Christian brethren and friends of this parish-The Conncil feel disposed to congratulate you on this solemn and joyful occasion. Your prosperity hitherto as a society, has been noticed with great satisfaction and though our local situations and circumstances have not permitted us to visit you so often as we could have desired, our constant prayers for the promotion of your spiritual interest have been fervent; and it is our reasonable duty on this occasion to acknowledge the goodness of God in building up the cause of Zion in this place.

Having joined with you in the former part of this day, in the dedication of this convenient edifice to the public service of God, and now in setting apart a brother in the ministry of the everlasting Gospel, to your spiritual service, our cup of divine comfort is full. May the good will of him who dwelt in the bush, abide with you, and render the connection between you and your pastor, a lasting blessing to both.


On the 5th of September instant, the new brick Meeting House, erected by the first Universal Society in Charlestown, (Mass.) was publicly dedicated. The services commenced at 10 o'clock A. M. The dedication discourse was preached by the Rev. EDWARD MITCHELL, of Boston, from 2d Chronicles, 5th chapter, 13th and 14th verses. In the afternoon of the same day, the Rev. ABNER KNEELAND was re-installed Pastor of that Church and Society. Sermon by the Rev. HOSEA BALLOU, of Portsmouth, N. H. from Revelations ii, 10, last clause. The delivery of the Scriptures, and Charge, by the Rev. THOMAS JONES, of Gloucester, Cape Ann. And the Right Hand of Fellowship by the Rev. EDWARD TURNER, of Salem, Mass. A numerous assembly witnessed with the deepest solemnity and most dignified attention, the transactions of the day. A large band of vocal and instrumental performers of music, by a judicious selection, and elegant and impressive performance of several appropriate pieces, heightened the moral pleasure, animated the devotion, and increased the rapturous joy of the Congregation.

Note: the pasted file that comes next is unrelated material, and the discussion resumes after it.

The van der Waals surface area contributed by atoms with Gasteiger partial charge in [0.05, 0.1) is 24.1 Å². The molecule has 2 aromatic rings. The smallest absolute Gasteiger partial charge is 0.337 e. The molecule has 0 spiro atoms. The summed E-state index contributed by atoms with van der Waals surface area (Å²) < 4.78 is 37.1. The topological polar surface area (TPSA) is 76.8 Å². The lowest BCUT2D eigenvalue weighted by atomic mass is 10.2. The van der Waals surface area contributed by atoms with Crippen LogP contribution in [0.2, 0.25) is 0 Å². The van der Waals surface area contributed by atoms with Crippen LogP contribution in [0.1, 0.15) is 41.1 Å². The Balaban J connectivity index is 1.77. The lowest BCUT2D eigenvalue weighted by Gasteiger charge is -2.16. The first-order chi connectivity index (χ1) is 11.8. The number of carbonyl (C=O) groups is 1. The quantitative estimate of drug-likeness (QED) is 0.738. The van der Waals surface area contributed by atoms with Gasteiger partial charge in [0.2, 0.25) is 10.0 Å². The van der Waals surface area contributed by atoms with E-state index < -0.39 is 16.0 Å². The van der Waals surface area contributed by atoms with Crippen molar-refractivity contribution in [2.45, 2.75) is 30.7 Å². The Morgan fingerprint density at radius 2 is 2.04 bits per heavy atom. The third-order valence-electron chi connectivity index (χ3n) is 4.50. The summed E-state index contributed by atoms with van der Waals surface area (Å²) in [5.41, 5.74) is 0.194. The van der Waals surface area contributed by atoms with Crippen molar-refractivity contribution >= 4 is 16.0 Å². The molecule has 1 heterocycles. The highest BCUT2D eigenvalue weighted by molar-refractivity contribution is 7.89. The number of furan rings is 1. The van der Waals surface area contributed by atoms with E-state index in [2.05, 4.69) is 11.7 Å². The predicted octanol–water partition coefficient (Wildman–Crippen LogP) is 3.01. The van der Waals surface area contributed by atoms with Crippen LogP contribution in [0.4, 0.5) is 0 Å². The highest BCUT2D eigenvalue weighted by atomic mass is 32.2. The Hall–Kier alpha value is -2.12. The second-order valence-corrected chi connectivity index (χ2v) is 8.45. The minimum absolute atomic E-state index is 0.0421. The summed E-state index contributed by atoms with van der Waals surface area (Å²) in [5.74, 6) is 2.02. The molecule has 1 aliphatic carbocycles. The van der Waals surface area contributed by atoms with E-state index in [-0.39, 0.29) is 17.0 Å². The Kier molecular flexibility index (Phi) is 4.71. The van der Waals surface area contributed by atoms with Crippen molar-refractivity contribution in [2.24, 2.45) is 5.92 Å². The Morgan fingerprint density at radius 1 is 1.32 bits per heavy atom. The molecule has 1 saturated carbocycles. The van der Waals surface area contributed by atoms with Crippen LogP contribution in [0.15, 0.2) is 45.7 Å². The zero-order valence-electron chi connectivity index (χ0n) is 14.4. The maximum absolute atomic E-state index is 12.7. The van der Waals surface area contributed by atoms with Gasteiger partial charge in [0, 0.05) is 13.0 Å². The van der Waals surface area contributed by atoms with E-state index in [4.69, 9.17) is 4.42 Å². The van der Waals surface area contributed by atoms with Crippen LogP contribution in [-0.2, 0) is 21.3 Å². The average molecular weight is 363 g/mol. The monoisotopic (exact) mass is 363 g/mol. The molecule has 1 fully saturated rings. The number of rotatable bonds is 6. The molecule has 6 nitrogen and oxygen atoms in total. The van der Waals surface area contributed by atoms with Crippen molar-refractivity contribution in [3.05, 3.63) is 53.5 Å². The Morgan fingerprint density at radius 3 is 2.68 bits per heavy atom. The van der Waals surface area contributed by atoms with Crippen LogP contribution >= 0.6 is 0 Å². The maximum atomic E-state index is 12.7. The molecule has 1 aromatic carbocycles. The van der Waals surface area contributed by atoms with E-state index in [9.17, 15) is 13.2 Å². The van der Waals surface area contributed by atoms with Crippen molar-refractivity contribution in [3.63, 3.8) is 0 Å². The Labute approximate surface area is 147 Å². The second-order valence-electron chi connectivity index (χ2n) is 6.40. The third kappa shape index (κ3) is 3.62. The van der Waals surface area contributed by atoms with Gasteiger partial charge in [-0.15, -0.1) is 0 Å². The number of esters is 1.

At Murraysville, in Pennsylvania, on the 16th day of May last, the Rev. NOAH MURRAY, aged 66, for many years a faithful, laborious, and able Preacher of Universal Salvation. The circumstances attending his death, reflected high honor upon the Christian vocation, and evinced the strong exercises of that faith which rises superior to trials and death. A record of such events is not only honorable to the departed, but may be blessed of God to the edification of the Churches. Mr. Murray was seized with a violent typhus fever, on the 6th of May, and after 10 days severe struggling with the disease, finished his earthly course. During the whole period, his mind was filled with divine consolations, and he went on his way rejoicing in the Lord Jesus; and having lost all power of speech for two or three days before his death, yet still retaining the unclouded light of his reason, he made signs for a table, and pen and ink, and left a written testimony behind him, in addition to the many expressions which had fallen from his lips, while, able to speak, that he died as he had lived, in the fulness of faith, nothing doubting. His remains were interred on the 18th, with civil and masonic honors: and his funeral sermon was preached to the Church and Society in Philadelphia, to which he had formerly preached, by the Rev. GEORGE RICHARDS, their present pastor, from Hebrews 11th chap. 13th verse.